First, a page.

Build Soil Health to Boost Plant Health
When you’ve got soil challenges, you’ve got farming challenges. Just ask Bill Banken, who farms near Appleton, Minnesota, an area known for high-magnesium soil. These soils tend to form hard crusts, making them difficult to till. High-magnesium soils also lock up valuable crop nutrients.
“You can keep putting on fertilizer, but it just gets tied up in these soils,” said Banken, a third-generation family farmer who raises corn and soybeans. “Too much magnesium also makes the soil more ‘sticky,’ so it doesn’t crumble like good-quality soil.”
An experienced no-till farmer, Banken noted that it’s also getting harder to get crop residue to break down properly in the field without tillage. “I know there are nutrients in that residue and in the soil, if we can just unlock them.”
Science shows Banken is right. There are 40,000 pounds of potassium per acre in just the top six inches of many Midwestern soils, according to the Regenerative Agriculture podcast episode “The Fallacy of Mainstream Potassium and Nitrogen Fertilization.” When the plant roots reach the lower subsoil levels, they find large quantities of potassium that they extract with the biological functions of the root system, according to podcast guest Dr. Richard Mulvaney, a University of Illinois soil fertility scientist.
In addition, there are high levels of soluble potassium carbonate in crop residue. The residue from 200 bu/A corn contains 190 pounds of potassium, along with 80 pounds of nitrogen, 30 pounds of phosphorus, 16 pounds of sulfur, 35 pounds of calcium, 25 pounds of magnesium and an abundance of carbon. “There’s a tremendous amount of nutrients we’re not utilizing if we don’t break down residue properly,” said Dennis Klockenga, a crops specialist with ProfitProAG.
The more carbon, the better the soil holds together
“When residue is improperly managed, it can do more harm than good. Before it finally rots, it often harbors harmful microbes,” Klockenga said
Contrast this with residue that breaks down efficiently, putting nutrients and carbon back into the soil. Carbon enhances soil structure and improves the soil’s water-holding capacity, which can help drought-proof your crop.
“Carbon is also a food source for beneficial microbes. It enables the production of glomalin, the substance that holds soil particles together,” Klockenga said. “This helps control soil erosion and protects soil from the explosive power of raindrops during a heavy rain. The more carbon you have, the better the soil holds together.”
Put biology back into the soil
How do you get this carbon from crop residue back in the soil, while controlling or eliminating tillage? It’s a challenge, due to today’s seed genetics.
Stalks produced by modern Bt corn hybrids are more like tree trunks than cornstalks. “It’s important to put the power of biology to work,” said Klockenga, who recommends MeltDown from ProfitProAG. This blend of beneficial bacteria and fungi helps break down lignin in the stalks. “The microbes and fungi poke holes in the stalks as they digest lignin and cellulose,” Klockenga said. “This allows Mother Nature to break down the residue.”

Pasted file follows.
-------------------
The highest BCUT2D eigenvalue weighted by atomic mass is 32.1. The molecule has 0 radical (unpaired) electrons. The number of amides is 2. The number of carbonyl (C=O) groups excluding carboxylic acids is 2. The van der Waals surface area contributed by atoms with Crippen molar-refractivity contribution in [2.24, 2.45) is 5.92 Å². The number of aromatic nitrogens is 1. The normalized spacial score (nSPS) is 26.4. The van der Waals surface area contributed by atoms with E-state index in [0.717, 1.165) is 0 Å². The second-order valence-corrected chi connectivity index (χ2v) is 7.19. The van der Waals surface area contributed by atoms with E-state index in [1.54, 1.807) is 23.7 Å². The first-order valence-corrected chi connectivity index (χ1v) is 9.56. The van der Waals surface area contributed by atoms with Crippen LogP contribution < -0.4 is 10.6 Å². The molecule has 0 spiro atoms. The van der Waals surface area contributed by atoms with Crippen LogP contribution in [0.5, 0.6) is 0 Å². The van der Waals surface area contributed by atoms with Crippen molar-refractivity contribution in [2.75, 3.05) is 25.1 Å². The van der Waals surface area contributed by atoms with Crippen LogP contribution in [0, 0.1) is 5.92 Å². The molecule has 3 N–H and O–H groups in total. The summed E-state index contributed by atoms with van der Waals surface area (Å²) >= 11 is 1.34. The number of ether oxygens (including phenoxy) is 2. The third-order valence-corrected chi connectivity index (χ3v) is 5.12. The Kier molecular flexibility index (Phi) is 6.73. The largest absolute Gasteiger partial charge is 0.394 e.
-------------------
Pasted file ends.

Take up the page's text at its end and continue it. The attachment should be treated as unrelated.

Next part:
ProfitProAG offers MeltDown in a premix that includes a fish-based, liquid fertilizer (Pacific Gro) with fungi to accelerate residue breakdown. Banken has used MeltDown with good success.
“I can tell where we sprayed it and where we didn’t apply it,” Banken said. “On the areas that were sprayed with MeltDown, you can tell that the inside of the stalks are a lot softer. It still takes time to break down the residue, but MeltDown works.”
MeltDown, combined with the fist fertilizer costs about $13 an acre. “When you consider all the nutrients you unlock when the microbes break down residue properly, it pays for itself,” Banken said.
Cover crops are another solution to help build healthier soil. “Oats raise soil phosphorus levels, which leads to more phosphate uptake,” Klockenga said. “Plants feed the soil, and the soil feeds the plants. That’s why you want to have plants growing in your fields throughout the year. There’s still some biological activity out there, even in the winter.”
Not only do cover crops control erosion from water, wind and snow, but they help feed the soil’s microbial system. “Think back to the days when there were a wide variety of prairie plants growing on the land,” Klockenga said. “The more diversity you have in your cover crop mix, the more diversity you’ll feed into the soil.”
Banken is adding cover crops to his farming operation. He plans to seed annual rye into corn at the V6 growth stage. He trusts Klockenga to help him learn practical, proven ways to improve soil health and plant health. “My goal is to improve my soil, not only for today, but for years to come,” said Banken, whose son Cody wants to farm.
“Sustainability has an ecological component and an economic component,” Banken added. “As fertilizer prices rise, I’m hoping that we can cut our fertilizer bill by putting biology back in the soil. The more you can build soil health and plant health, the less need you have for chemicals and commercial fertilizer.”